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A common metric for the Griffiths Scales
  1. J Ivens1,
  2. N Martin2
  1. 1Lewisham Educational Psychology and Learning Support Service, Bromley, Kent, UK
  2. 2Tizard Centre, University of Kent at Canterbury, UK
  1. Correspondence to:
    Dr J Ivens, Lewisham Educational Psychology and Learning Support Service, 49 Shroffold Road, Downham, Bromley BR1 5PD, UK;


The GQ and individual scales from the Griffiths Mental Development Scales (2–8 years) have differing means and standard deviations. They differ from the common standard among developmental tests. Direct comparisons between Griffiths subscale scores and between the Griffiths and other test scores are therefore prone to misinterpretation. A corrective formula for Griffiths scores is supplied with tables for popularly used ranges.

  • Griffiths Scale
  • mental development
  • standard score

Statistics from

The Griffiths Mental Development Scales have a long and developing history in clinical practice and research. The scales show continuing validity over time and across cultures.1 The scales have been used, alongside other measures, in many studies reported by this journal. A feature of the scales' original development was the use of standard deviations for each scale based on a simple ratio transformation of the raw data2: the mental age divided by the chronological age. As table 1 shows, this yielded similar, but slightly different means and standard deviations for each scale, including the aggregate general quotient (GQ).

Comparing scale scores with each other is therefore prone to potential error, if they were considered equivalent. In many cases, especially where the scores are close to the mean, this error is minimal. However, the error is exaggerated as scores move away from the mean. This may lead to errors in interpreting Griffiths quotients, particularly where numerical cut offs for popular developmental and ability ranges are applied to unadjusted scores.

Two solutions are suggested to ensure an informed comparison of scores between individual Griffiths scales and scores from different tests. The first alternative is to calculate an exact standard score equivalent (with a mean of 100 and SD 15). This is the most precise alternative.

Conversion of the Griffiths scale scores into standard scores can be carried out using a simple transformation algorithm,Mathwhere SS2 is the new adjusted standard score (M 100, SD 15), M2 is the mean of the normal standard score (100), M1 is the mean for the Griffiths subscale or GQ, SS1 is the Griffiths standard score, SD1 is the standard deviation for the Griffiths' subscale or GQ and SD2 is the normal standard deviation (15).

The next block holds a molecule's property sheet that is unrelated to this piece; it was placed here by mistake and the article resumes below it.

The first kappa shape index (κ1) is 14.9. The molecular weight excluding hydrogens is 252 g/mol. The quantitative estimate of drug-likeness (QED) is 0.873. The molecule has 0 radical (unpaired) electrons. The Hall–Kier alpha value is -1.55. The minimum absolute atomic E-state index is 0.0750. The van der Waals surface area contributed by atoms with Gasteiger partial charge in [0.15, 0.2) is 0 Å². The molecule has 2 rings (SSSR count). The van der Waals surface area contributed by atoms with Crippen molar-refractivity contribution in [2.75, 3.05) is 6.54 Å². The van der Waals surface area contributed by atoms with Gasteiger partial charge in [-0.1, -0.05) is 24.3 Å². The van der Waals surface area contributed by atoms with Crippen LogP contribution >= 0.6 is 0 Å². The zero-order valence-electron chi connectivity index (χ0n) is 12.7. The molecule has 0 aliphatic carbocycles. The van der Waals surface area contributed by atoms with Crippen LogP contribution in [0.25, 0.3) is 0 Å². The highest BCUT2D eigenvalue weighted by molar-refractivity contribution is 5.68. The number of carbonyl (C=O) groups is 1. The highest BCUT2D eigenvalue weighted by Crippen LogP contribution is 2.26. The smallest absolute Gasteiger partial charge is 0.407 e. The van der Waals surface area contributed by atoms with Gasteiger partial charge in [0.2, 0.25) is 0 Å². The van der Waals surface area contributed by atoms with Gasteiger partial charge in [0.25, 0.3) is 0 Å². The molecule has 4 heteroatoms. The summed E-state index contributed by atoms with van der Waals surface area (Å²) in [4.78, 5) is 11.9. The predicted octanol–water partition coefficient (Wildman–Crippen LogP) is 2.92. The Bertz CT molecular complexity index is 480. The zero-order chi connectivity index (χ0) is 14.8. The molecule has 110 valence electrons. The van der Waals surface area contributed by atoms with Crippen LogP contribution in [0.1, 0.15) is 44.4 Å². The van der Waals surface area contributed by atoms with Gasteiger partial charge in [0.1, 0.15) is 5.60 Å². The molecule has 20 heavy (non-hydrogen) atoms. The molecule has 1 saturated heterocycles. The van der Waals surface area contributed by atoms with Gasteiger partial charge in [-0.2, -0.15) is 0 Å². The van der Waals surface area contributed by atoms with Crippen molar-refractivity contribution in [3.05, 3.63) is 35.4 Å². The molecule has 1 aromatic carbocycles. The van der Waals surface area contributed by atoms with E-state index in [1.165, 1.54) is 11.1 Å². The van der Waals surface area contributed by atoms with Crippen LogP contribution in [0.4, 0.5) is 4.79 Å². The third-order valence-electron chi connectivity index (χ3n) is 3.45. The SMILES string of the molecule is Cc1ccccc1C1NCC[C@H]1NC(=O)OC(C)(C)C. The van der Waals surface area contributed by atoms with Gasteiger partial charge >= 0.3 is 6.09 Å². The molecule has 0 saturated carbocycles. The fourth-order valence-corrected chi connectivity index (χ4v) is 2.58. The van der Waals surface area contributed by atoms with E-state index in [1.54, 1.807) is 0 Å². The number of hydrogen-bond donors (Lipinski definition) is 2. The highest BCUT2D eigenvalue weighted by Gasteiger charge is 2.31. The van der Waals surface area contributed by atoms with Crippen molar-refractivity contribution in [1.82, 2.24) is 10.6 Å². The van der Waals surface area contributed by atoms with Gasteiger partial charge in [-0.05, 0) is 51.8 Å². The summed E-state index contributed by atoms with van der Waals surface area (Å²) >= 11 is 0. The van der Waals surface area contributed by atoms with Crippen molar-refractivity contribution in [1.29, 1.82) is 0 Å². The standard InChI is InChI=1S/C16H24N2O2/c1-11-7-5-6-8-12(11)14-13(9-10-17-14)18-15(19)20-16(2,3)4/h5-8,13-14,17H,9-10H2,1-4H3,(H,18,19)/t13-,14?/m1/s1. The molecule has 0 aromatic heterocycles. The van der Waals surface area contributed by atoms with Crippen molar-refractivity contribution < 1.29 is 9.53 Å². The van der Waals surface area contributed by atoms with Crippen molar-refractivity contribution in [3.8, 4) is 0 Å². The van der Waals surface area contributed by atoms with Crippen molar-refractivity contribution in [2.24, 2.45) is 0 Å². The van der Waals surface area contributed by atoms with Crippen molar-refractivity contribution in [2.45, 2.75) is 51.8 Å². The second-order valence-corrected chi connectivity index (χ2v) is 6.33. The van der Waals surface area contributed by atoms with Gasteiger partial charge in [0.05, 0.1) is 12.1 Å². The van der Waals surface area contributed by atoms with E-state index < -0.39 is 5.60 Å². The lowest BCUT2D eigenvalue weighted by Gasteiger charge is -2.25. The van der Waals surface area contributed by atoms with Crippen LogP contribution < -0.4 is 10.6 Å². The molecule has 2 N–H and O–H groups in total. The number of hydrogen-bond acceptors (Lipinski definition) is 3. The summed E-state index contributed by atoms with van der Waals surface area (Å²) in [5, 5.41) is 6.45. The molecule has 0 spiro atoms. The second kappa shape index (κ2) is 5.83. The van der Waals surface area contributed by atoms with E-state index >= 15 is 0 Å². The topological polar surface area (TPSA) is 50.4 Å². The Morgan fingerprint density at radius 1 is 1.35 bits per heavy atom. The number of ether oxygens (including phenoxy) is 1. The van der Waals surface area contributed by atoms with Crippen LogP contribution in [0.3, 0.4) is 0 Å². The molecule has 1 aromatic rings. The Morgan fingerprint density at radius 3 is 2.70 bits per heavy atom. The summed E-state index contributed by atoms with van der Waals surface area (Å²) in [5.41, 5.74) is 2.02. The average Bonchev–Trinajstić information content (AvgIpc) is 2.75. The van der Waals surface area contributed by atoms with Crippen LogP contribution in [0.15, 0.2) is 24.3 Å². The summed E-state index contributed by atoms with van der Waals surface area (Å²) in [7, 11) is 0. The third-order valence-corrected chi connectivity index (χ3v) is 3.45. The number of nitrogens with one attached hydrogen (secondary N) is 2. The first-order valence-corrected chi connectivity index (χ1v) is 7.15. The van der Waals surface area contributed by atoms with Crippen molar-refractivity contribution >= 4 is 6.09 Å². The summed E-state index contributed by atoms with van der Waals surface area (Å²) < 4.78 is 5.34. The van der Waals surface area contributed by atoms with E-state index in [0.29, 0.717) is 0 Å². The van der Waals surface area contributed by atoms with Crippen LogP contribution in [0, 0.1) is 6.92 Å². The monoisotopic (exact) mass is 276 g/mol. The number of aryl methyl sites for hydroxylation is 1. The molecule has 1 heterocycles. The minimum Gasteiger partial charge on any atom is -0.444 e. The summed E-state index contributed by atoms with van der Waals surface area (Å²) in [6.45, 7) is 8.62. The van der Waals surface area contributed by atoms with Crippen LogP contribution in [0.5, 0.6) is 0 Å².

The second option is to develop descriptive category ranges for Griffiths scores that are equivalent to those used by other tests. Table 2 uses standard score ranges (± 2 SD) that are based on those used by popular tests with a mean of 100 and SD 15, for example, the Wechsler Preschool and Primary Scale of Intelligence—revised,3 and the British Ability Scales II.4 Descriptive terms for the score ranges, such as “borderline” or “low” for scale scores of 70–79, and “normal” or “average” for scaled scores of 90–109, refer implicitly to this shared standard. The same score ranges are used by the Bayley Scales of Infant Development.5

Table 3 shows the downward extension of these ranges, with the Griffiths scale score bands for the ICD106 mental retardation ranges. The table highlights the difference between Griffiths subscale scores at the extreme ranges.

These tables and transformations are suggested as simple corrections to potential interpretation error based on the traditionally derived Griffiths standard scores.

Table 1

Griffiths 2–8 scale means and standard deviations2

Table 2

Griffiths scale score equivalents for standard score ranges

Table 3

Griffiths scale score band equivalents for ICD10 ranges of mental retardation


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